floating a stairwell wall

Discussion in 'Plastering and Rendering' started by trowelmonkey1, 14 Apr 2010.

  1. trowelmonkey1

    trowelmonkey1

    Joined:
    22 Apr 2009
    Messages:
    857
    Thanks Received:
    82
    Location:
    Oxfordshire
    Country:
    United Kingdom
    right chaps,

    got a couple of stairwell walls to float in a house, the owner has cut openings into both floors to fit new staircases in the opposite side of the house, the walls have been patched...BADLY where the floor hit the walls, naturally at that level it has created a high point as the plaster was applied thicker at the skirting level of the floor above, hope that makes sense.

    anyhow, i recommended floating it to get it flat rather just skim it, he emailed to accept my price today so will be doing the job soon and wanted to check with you guys the best way to do it.

    was thinking about applying long vertical screeds to get a plumb level then filling in, or would any of you just attempt floating as normal making sure you apply thickly enough at the top to get over the high point by the time you've come down to floor level?

    thanks as always.

    P.S. anyone else find stairwells a bit of a pain? :D
     
  2. Sponsored Links
  3. wozza56

    wozza56

    Joined:
    29 Dec 2009
    Messages:
    107
    Thanks Received:
    23
    Location:
    Somerset
    Country:
    United Kingdom
    Its a bit hard to picture what your saying but the first thing i would do is try and knock back as much of the high spot as i could and then float it up and skim .Its sometimes worth putting your straightedge across the wall up down across etc and marking the really low spots and then you get an idea of how your going to tackle it
     
  4. roughcaster

    roughcaster

    Joined:
    2 Aug 2007
    Messages:
    4,752
    Thanks Received:
    638
    Location:
    Moray
    Country:
    United Kingdom
    It's always easier working off of screeds, especially where a varying thickness is involved,,, as least you know everything's right/plumb once you've set them up, and it's just a matter of filling in between them, and using the long straight edge. It also allows to "see" where the deeper/shallower areas are, rather than guessing and hope you've got it right. You'll manage it TM. ;)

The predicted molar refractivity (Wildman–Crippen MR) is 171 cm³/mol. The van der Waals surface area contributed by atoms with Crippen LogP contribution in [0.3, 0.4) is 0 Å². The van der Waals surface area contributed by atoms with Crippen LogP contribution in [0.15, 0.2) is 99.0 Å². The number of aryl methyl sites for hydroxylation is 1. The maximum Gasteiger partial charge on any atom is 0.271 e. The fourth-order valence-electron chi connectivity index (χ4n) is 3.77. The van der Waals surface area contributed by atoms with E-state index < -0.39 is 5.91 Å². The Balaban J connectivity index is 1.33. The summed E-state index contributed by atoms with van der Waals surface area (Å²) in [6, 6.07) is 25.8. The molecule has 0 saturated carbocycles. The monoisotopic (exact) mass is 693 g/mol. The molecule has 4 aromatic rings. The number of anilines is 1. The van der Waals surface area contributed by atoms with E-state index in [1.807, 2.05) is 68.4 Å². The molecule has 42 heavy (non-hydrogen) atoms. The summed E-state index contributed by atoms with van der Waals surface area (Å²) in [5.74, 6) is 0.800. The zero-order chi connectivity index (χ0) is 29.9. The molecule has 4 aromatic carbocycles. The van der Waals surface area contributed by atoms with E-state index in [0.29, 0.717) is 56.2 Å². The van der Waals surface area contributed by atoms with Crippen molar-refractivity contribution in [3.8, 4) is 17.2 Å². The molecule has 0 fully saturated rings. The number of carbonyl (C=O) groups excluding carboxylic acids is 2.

5. roughcaster

    roughcaster

    Joined:
    2 Aug 2007
    Messages:
    4,752
    Thanks Received:
    638
    Location:
    Moray
    Country:
    United Kingdom
    Duplicated post.
     
  6. Micilin

    Micilin

    Joined:
    6 Oct 2007
    Messages:
    2,883
    Thanks Received:
    308
    Location:
    Bedfordshire
    Country:
    United Kingdom
    You'll be fine, you want to leave a nice job and are preparing to do just that.

    The worst bit in these staircases is often scaffolding it so you can work with ease - is it an awkward one?
     
  7. trowelmonkey1

    trowelmonkey1

    Joined:
    22 Apr 2009
    Messages:
    857
    Thanks Received:
    82
    Location:
    Oxfordshire
    Country:
    United Kingdom
    i wouldn't call it awkward really mate, staircase is straight and think the stairwell platform i've got has the height to reach the top of it so should be as easy for access as stairwells can be, got 2 to do as it's a Victorian townhouse, so plenty of erecting and dismantling going on as they are quite narrow so no walking past the platform once it's up.